28:36 But yeah, go easy on yourself. You just need a few guidelines like that to try and stick to and ease yourself into it mean. I've been reading a book by Dr. Mark Harper and I've been reading a lot about the cold water and I completed my open water swimming coach last year and they reckon it's about six dips to become acclimatised. So if you can commit to at least six dips, don't have to be back to back on each day, I mean you can have one a week, but if you commit to six then your climatization will have kicked in. And they always say that the first cold water dip is the most terrifying, you dunno what to expect. And you know, just basically build it up in your mind. And this could be horrific. So yeah, number one's most terrifying. Your second dip is absolutely the worst because you know how cold it was the first time
NICKI: 29:37 You're really selling this, by the way,
PIP: 29:39 Yeahs not going to get warmer, but the third time teaches you to start enjoying it because on the third one, what's happening and how good you're going to feel afterwards and you're beginning to think, I can do this and this feels really good and this is how it's going to going to go. So if you can stick with it, at least give it three tries and anything over six you'll be acclimatised. So that would be your routine to try and stick to. If you're going give it a really good go and get into it, then try that.
NICKI: 30:15 That's amazing. Thanks so much for and brilliant advice there is that really practical advice there I think too, because I think some of it is for people just like, how do I even get started? What do I need? What do I need to even think about? And that can feel overwhelming in itself.
PIP: 30:29 Yeah, but as you said, it's such a popular thing though that there are just small little pockets of people everywhere. And if you don't want to join a really big group that's organised, just pick a buddy, pick a friend. They don't even have to get in the water with you so long as they can spot you and look after when you come out. I first, I mean I've taken people swimming and they go in their first time just up to their knees. Some people even up to their ankles because you get that vasoconstriction that can be really quite painful. So don't really be hard on yourself if you go to do it and you literally get into your knees or you get into your thighs, don't think I've got to get in up to my neck and I've got to look like all these longtime cold water swimmers. Just start small and build up, gradually take someone with you, make sure you, you've just got that support to begin with. Because trying to get dressed and drive a car afterwards, it is quite tricky.
NICKI: 31:31 Brilliant. So if somebody is listening to this and they think, actually I want to find out more about you and your work and your wild swimming, where can they go? Where can they find you?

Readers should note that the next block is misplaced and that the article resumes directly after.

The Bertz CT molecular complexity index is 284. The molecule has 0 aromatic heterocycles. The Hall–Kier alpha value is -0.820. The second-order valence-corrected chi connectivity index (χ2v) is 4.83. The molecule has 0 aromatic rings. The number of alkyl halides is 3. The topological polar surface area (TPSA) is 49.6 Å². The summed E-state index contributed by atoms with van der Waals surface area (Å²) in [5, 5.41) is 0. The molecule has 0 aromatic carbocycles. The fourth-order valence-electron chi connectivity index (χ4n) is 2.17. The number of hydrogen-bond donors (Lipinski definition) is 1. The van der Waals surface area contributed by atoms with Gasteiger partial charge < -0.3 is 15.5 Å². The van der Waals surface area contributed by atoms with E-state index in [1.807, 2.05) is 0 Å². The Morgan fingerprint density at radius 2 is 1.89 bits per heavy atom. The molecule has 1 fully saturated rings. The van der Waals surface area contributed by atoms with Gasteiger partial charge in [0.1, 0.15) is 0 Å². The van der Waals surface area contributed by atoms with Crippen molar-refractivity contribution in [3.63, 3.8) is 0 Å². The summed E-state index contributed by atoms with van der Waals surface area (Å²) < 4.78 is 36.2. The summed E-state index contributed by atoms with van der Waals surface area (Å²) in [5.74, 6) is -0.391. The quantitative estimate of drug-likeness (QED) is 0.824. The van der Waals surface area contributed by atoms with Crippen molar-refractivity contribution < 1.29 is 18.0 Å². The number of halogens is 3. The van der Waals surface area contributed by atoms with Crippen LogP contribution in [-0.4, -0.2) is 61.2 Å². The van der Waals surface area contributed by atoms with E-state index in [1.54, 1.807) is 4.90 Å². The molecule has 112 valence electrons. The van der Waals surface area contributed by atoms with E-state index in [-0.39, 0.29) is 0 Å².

PIP: 31:41 So I'm on Instagram, I am Wild underscore Wellness underscore Scotland. So that's my personal Instagram. And if they want to find out about more about the money that I was raising for Care GOs, that's on our website, which is www.opcairngosasinthemountainsandscotland.org. So www.opcarengosgos.org. And if you want to find anything about just outdoor swimming, I would recommend visiting the Outdoor Swimming Society website. They've got a lot of information on there as well. But yeah, follow me on Instagram. I do a lot of outdoor stuff as well as swimming and I'd, I'd love to meet more people. It's a great way to engage and yeah, extend friendships.
NICKI: 32:36 Fantastic. Thank you so much, PIP, that's been absolutely, I could talking to you about this for ages. I know that's been absolutely brilliant to have you, but I'm going to end it there. But yeah, I will pop all of those links in the show notes so people can go and find you and find out more about your adventures and connect and otherwise and really look forward to seeing where it goes next and all of your plans for this year as well. Winter Olympics, here we come. Yeah, absolutely. Thanks Nikki. Brilliant. Take care. Bye. So I really hope you enjoyed that conversation with pip. So many different themes I could pick up on this week. I think what I wanted to go back to and explore on this occasion was the point that PIP made around social media and that one of the most challenging aspects of what she did was not even in the doing it, although that was pretty challenging in it itself, but the fact that that needed to be visible, that actually social media was a way of raising was the way of that they were raising the funds for Operation Kang goms and therefore she needed to be visible in what she's doing and promote it.